• C’mon, man, you can do better than that. You know that’s not what’s being suggested here.

      What we’re suggesting is that Emmert is FOS.

      • ChicagoDawg

        Then just say that. That is my point. It has become gratuitous.

        • The problem I have with your point of view here is that Emmert set the standard with the PSU sanctions. As Hayes put it,

          When he announced crippling sanctions against Penn State, when he stuck the governing body’s nose in a legal action, Emmert made it clear that he alone had been given power to ignore due process and NCAA bylaws to protect “the foundation of amateur sports.”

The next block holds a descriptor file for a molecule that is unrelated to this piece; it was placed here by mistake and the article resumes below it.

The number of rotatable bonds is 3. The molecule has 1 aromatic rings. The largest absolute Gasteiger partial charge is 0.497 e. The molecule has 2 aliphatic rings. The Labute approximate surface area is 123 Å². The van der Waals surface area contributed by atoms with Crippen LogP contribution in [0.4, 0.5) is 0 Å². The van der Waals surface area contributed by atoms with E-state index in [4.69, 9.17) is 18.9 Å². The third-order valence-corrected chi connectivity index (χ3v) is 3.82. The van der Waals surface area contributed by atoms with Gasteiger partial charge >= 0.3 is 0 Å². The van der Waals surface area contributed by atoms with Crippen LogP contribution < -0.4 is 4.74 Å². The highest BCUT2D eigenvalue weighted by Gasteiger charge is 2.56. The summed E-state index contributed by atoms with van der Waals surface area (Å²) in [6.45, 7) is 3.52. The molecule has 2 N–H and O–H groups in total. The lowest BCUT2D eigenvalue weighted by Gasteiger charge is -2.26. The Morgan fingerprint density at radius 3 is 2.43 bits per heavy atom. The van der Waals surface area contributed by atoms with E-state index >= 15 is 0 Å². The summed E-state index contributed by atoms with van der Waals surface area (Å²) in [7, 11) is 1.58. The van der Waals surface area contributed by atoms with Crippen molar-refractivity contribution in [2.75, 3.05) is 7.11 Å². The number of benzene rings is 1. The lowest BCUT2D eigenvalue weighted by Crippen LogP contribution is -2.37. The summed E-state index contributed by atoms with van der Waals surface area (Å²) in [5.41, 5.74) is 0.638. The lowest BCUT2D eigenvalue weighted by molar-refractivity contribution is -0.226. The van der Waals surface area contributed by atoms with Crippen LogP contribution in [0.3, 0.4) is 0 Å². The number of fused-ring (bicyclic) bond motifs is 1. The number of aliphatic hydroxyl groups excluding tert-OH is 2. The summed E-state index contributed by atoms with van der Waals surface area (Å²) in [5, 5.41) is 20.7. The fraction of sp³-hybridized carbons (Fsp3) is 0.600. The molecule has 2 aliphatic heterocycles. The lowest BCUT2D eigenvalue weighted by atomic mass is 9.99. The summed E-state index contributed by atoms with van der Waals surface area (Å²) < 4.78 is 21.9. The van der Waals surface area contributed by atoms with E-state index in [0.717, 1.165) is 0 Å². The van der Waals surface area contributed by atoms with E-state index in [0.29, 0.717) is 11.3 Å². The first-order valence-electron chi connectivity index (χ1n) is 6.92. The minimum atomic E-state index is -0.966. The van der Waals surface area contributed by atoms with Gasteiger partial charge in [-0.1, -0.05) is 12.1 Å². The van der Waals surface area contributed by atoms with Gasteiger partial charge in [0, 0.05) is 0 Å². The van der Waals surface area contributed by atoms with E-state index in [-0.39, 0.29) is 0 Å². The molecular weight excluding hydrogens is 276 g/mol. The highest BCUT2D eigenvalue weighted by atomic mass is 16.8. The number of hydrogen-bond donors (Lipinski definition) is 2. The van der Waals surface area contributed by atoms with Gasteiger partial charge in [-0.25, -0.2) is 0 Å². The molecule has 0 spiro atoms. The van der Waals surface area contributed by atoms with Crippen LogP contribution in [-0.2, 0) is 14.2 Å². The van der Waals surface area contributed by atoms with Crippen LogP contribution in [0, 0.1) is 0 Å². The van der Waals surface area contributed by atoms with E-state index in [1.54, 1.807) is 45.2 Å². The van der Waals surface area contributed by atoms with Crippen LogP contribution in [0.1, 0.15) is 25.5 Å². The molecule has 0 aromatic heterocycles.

Skipping the due process part, how do you call Emmert out for his bullshit without referring to the justification he gave himself to act?

          • ChicagoDawg

            Because the cases are false equivalents first and foremost. Secondarily, if we are to adopt the point being made then we must conclude Emmert and the NCAA are forever disqualified from dealing with any future matters. We may like to say that in a snarky way, but we are left with the reality that the NCAA is at the party and they are not likely to go home anytime soon.

            • Hayes isn’t comparing the two. He’s simply arguing that Emmert has imbued himself with the power to act on a grandiose scale and that academic fraud should be an issue that Emmert responds to if he was serious about his rhetoric. That’s the opposite of arguing that the NCAA is disqualified from acting against North Carolina to set an example.